learning about ecology and taking on responsability
A remarkable project is the association ‘Les Amanins’. This modern agro-ecological centre, created in 2005 by Michel Valentin and Pierre Rabhi, is an excellent example showing how eco-systems can work for food production, our living and working together. Ecology at Les Amanins means taking care of both the environment and the human relations. It is based on a model of cooperation and shared responsibilities and demonstrates the philosophy of the ‘sobriété heureuse’ – the happiness in simplicity, of Pierre Rabhi.
The main role of this ecological farm is of educational nature and the notion of transmitting the knowledge and ‘savoir faire’ to young and old from schools, business, institutions, associations, or people who wish to spend a holiday at the centre and learn about gardening, cheese making, making the bricks for the buildings, etc. It is by experiencing these day-to-day practices of an organic and self-supporting farm with its diverse elements that people learn about the wealth of eco-systems, and all the materials it can provide, as well as learning about respect for the environment.
This organic farm and centre with a surface of 55 hectares, consisting of heath, forest, arable land, is self-sufficient in food for all people working and staying there, including all visitors for workshops, seminars, and apprenticeship and volunteers (system of Wwoofers). The centre is also autonomous in its energy (wind, solar), uses dry toilets and phytodepuration systems for the water used in showers, washing. This natural water cleaning system creates more biodiversity and attracts lots of frogs and toads in the different pools, which cannot be overheard! Furthermore, the centre produces its own bricks, straw and other natural materials for the buildings. A visit inside the dormitories for the children of the school made clear how well insulated these buildings are and how relaxing the interior felt (without the usual equipment in most of our homes!).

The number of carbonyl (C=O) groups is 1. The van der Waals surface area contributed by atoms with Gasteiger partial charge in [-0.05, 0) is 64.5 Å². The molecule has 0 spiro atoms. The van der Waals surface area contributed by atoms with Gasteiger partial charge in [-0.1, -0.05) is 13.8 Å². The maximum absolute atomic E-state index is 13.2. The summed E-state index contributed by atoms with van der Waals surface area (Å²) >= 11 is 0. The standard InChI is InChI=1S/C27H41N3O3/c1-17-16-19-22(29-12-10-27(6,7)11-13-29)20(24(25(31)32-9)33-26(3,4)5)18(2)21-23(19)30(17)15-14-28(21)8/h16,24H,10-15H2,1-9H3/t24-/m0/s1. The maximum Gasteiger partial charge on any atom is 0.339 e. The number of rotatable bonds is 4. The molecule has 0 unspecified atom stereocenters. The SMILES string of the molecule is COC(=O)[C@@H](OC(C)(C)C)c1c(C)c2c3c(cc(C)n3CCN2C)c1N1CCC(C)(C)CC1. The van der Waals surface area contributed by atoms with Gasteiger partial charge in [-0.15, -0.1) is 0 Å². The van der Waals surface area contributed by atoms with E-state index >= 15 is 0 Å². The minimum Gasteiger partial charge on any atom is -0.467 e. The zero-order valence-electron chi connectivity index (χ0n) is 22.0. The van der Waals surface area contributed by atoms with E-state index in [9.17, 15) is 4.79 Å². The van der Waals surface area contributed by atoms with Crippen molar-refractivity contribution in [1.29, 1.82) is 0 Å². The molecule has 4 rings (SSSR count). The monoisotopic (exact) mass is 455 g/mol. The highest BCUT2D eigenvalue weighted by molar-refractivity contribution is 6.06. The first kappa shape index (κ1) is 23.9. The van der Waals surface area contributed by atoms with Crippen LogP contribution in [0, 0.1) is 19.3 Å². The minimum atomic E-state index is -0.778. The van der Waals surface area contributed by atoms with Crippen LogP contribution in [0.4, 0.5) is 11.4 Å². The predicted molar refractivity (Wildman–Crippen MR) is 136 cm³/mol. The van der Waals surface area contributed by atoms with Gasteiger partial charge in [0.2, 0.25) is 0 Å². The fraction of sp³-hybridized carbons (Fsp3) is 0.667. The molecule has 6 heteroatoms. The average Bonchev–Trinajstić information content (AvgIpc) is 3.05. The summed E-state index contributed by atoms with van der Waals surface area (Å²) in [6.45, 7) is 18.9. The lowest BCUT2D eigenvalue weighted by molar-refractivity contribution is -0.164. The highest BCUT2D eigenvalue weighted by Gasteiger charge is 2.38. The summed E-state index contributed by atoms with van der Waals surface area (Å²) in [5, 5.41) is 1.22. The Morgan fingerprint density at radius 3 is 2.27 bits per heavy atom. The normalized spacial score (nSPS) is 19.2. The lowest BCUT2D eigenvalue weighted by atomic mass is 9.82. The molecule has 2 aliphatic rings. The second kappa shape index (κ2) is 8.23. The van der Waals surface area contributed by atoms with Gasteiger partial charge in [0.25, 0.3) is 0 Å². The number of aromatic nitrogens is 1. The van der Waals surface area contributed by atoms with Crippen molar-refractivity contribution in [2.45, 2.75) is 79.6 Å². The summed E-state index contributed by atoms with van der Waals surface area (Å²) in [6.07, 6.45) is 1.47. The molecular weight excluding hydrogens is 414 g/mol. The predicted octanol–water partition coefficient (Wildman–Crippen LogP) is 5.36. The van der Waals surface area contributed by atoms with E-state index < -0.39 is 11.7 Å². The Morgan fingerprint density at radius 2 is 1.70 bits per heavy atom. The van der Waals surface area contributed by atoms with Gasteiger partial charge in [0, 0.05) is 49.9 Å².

Besides growing their own vegetables, fruits and cereals, the centre also has a life stock of goats, sheep and a cow for milk, cheese, and meat. As part of the philosophy, none of the animals are vaccinated, and in case of disease receive homeopathic treatment.
The centre also has a small shop open to the public where the organically produced products are sold and runs its own restaurant with a cook, catering for the people working and visiting Les Amanins. The centre also works with apprenticeship places (‘stages’) in different areas (restaurant, building, gardening, etc).
Alternative educational system
The centre has an officially recognised school with 31 children in the age of 6 to 12 years old, based on the Steiner-Waldorf educational system (see films on their website!), an exemption in the French, rather traditional, educational system. Core elements in this education are: respect, opening the mind, curiosity and absence of arrogance. Furthermore, the centre has 11 paid staff (8,5 FTE) among others: teachers, restaurant-kitchen, bakery, construction, agriculture, book-keeping, secretary, etc.
As part of the system of the school and the association, parents and/or family members of the school children help out 10 times half a day per year with different activities on the farm. This is about sharing and taking on responsibility.
A life time experience for school kids
The day I was kindly hosted as a guest at the centre, there was also a group of 11 and 12 year olds with their teachers from a primary school in Valence. They spent two days on the farm and participated in all kinds of activities on the farm and cooperative games. I assisted at a session with the young backer of the centre, while he showed them how the dow was made and the bread was baked in the wood oven. Of course, the ingredients coming from the farm.
While the oven was doing its work, the discussion with the children on how they had experienced these two days was quite revealing….
“I have never eaten as many vegetables as I did here!”
Some children said they had never eaten as many vegetables as in these two days! Others, mainly boys, said they were hungry between the meals. My guess is that they are so much used to taking (sweet, fat, salty) snacks throughout the day instead of having three decent meals a day, they just were not used to eating properly during these meals. Other children addressed the fact that all these products cannot be found in the supermarkets where they (their parents) do the shopping. Indeed, they do not know where else to buy them either.
On the meat-issue the opinions were divided: some boys missed their regular intake of Mac Donald’s (and the Coke), others were happily surprised with the variety of dishes (and tastes!), of which several without any meat.
When asked to express in one word how they experienced their stay at Les Amanins, the superlatives were unanimous: ‘superbe, génial, unique, fantastique, extraordinaire, cool …’ No translation needed!
To me this project and the experiences expressed by these children shows two things:
- The importance of eco-projects such as Les Amanins and the so much needed real experiences of ecological farming, housing, etc. that all the people involved co-create for our future generations.
- We can feed ourselves in a healthy way, while living and creating sustainable environments and buildings, and working together in a respectful and enriching way.
Ecology as it is meant to be!